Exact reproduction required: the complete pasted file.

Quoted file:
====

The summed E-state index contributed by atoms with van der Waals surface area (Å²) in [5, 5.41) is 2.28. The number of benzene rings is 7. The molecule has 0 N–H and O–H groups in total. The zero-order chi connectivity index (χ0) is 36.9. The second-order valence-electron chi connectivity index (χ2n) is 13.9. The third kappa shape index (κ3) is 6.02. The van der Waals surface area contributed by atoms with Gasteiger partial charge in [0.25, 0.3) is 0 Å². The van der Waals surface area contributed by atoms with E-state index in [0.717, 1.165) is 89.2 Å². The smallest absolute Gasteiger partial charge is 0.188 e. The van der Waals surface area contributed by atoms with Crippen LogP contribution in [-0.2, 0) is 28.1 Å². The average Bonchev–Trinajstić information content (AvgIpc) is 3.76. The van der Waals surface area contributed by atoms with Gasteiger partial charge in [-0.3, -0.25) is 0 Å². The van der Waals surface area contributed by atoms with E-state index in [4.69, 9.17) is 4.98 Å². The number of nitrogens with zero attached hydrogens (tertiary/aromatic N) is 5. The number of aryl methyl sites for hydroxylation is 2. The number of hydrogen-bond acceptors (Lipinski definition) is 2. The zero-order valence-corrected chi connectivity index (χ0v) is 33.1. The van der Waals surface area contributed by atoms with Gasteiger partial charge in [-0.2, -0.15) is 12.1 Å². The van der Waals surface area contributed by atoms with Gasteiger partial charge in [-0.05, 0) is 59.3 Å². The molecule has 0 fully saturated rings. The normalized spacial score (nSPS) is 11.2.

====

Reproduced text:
The summed E-state index contributed by atoms with van der Waals surface area (Å²) in [5, 5.41) is 2.28. The number of benzene rings is 7. The molecule has 0 N–H and O–H groups in total. The zero-order chi connectivity index (χ0) is 36.9. The second-order valence-electron chi connectivity index (χ2n) is 13.9. The third kappa shape index (κ3) is 6.02. The van der Waals surface area contributed by atoms with Gasteiger partial charge in [0.25, 0.3) is 0 Å². The van der Waals surface area contributed by atoms with E-state index in [0.717, 1.165) is 89.2 Å². The smallest absolute Gasteiger partial charge is 0.188 e. The van der Waals surface area contributed by atoms with Crippen LogP contribution in [-0.2, 0) is 28.1 Å². The average Bonchev–Trinajstić information content (AvgIpc) is 3.76. The van der Waals surface area contributed by atoms with Gasteiger partial charge in [-0.3, -0.25) is 0 Å². The van der Waals surface area contributed by atoms with E-state index in [4.69, 9.17) is 4.98 Å². The number of nitrogens with zero attached hydrogens (tertiary/aromatic N) is 5. The number of aryl methyl sites for hydroxylation is 2. The number of hydrogen-bond acceptors (Lipinski definition) is 2. The zero-order valence-corrected chi connectivity index (χ0v) is 33.1. The van der Waals surface area contributed by atoms with Gasteiger partial charge in [-0.2, -0.15) is 12.1 Å². The van der Waals surface area contributed by atoms with Gasteiger partial charge in [-0.05, 0) is 59.3 Å². The molecule has 0 fully saturated rings. The normalized spacial score (nSPS) is 11.2.